Barbie has always been a girl with a job. With time, she got more diverse and more forgiving of women's bodies. And now, she is becoming inclusive of people with disabilities.
On the 60th year of Barbie's birth in 1959, Mattel has launched a new line of 'Fashionista' dolls which includes a Babrbie on a wheelchair and another with a prosthetic limb. The idea is to push for more inclusivity in the dolls that milloins of children and teenagers across the world play with.
To create the doll, Mattel collaborated with the 13-year-old disability activist who was born without a left arm. the doll has prosthetics legs which can be removed, thus helping children with disabilities to have a more real play experience.
Reeves, who became a sensation in 2016 after designing a prosthetic arms that shoots glitter, is from Missouri and co-founder of the organisation 'Born Just Right'. Making use of 3-D printers, she has since been working on a variety of creative prosthetic arams inclusing one with detachable wrist attachments.
I can’t believe the news is out. I got to collaborate with @Barbie to release a new prosthetic leg #Fashionistas doll! Thank you @Mattel for giving more kids a chance to see themselves in dolls. https://t.co/wSNvqA0TBN pic.twitter.com/VmKSwdpABr— Jordan Reeves (@jordanjustright) February 11, 2019
In a statement by Mattel, it said including the wheelchair and prosthetic leg to the fashion dolls range would help "elevate the conversation around physical disabilities" and help showcase a "multi-dimensional view" of fashion and beauty, CNN reported.
According to the toy brand, the wheelchair, which was designed after consultations with experts and UCLA Mattel Children's Hospital, has been one of the most requested accesories by fans of the doll. It comes with a ramp which is compatible with the Barbie Dream House series of detachable doll houses.
The dolls will be available in markets this June.
Over the years, Barbie has pushed toward making their dolls more inclusive by making their body types more realistic and diverse, and adding dolls of colour with varying hairstyles and eye-colours. In 2016, Mattel announced Barbies to be available in seven skin tones, 22 eye-colours and 24 hairstyles. In 2017, the first Hijab-wearing barbie was launched.
In 2012, reponding to an online campaign, Mattel agreed to produce 'Ella', Barbie's bald friend who was meant to help children going through hair-loss due to cancer treatments feel included. A shipment of these dolls was delivered to children receiving cancer treatment in a Polish hospital in 2013.
The move was deeply appreciated by many on the internet lauded Wheelchair Barbie who may soon bring joy to thousands of children and even adults living with disabilities. The fact that Mattel actually worked with a disabled person to help design the products was also praised.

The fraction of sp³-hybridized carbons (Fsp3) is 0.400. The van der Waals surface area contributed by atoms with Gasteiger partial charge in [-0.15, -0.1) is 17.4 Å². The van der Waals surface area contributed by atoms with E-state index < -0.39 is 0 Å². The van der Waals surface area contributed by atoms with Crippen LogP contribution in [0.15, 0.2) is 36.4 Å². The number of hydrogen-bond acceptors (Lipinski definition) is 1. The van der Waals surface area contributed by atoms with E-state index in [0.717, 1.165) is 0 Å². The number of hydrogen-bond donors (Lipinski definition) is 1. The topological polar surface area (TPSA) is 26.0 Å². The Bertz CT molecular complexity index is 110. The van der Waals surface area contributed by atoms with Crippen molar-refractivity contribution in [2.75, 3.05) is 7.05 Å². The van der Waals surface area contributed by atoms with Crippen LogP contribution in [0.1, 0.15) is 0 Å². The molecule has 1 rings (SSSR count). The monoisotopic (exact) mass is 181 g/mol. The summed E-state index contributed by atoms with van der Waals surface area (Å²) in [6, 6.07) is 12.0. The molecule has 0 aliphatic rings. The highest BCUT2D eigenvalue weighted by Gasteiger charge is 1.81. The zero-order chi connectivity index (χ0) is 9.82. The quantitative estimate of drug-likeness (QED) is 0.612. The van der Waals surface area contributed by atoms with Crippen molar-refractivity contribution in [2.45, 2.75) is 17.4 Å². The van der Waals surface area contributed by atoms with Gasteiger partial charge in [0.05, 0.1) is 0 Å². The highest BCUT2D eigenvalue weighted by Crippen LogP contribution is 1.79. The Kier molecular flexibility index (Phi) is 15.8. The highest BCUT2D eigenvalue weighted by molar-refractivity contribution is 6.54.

I dont care how immature it is im getting the prosthetic limb Barbie because she's adorable look at this sweet heart— Lemon|june 26th (@Getupjohnnyb0i) February 14, 2019
I remember making a wheelchair for my barbies pic.twitter.com/0iuv3yIOSa
They put Barbie in a wheelchair— Gemma Stone (@GemsEmeralds) February 12, 2019
People are mad that they made a wheelchair Barbie and I’ve never been more confused about conservatives. I don’t understand lmao they seem to think needing a wheelchair is some liberal snowflake thing— Ginny Di (@itsginnydi) February 14, 2019
Barbie releasing a line of dolls with prosthetics and a wheelchair is literally the greatest and completely wonderful and so overdue,,,, HOWEVER,,, cant stop thinking about this bitch: pic.twitter.com/uxCtHy4P4x— (@jas_craven_) February 14, 2019
Fantastic news to see children's toys becoming more inclusive with the addition of a Barbie in a wheelchair and with a prosthetic leg. Learn more - https://t.co/L6yBVsu8Cr #inclusion #WheelchairBarbie #diversity pic.twitter.com/UDUd6q7BKf— LifeWithoutBarriers (@LWBAustralia) February 14, 2019
This is not the first time Mattel attempted to create a more inclusive Barbie. In 1997, it released 'Becky', Barbie's photographer friend who was on a wheelchair. But 'Share-A-Smile-Becky' as it initially was called, was soon discontinued after initial popularity due tocertain major design flaws — the shiny pink wheelchair would not fit through the Barbie Dream House. After morphing into Becky, then Sign Language Becky and finally Paralympic Becky, the dolls were eventually taken off the shelves as thhey never actually ended up changingthe Dream House's design.
I don't even get why this is an issue, there was a wheelchair bound Barbie in the 90s; and even if there wasn't why would this make anybody angry, are these people really that stupid and hateful? pic.twitter.com/DpUNQGoNzc— Claudia Lomelí (@TheClauLomeli) February 14, 2019
Here's to hoping Mattel's second attempt at including a dolls with physical disabilities does not meet the same end as the last.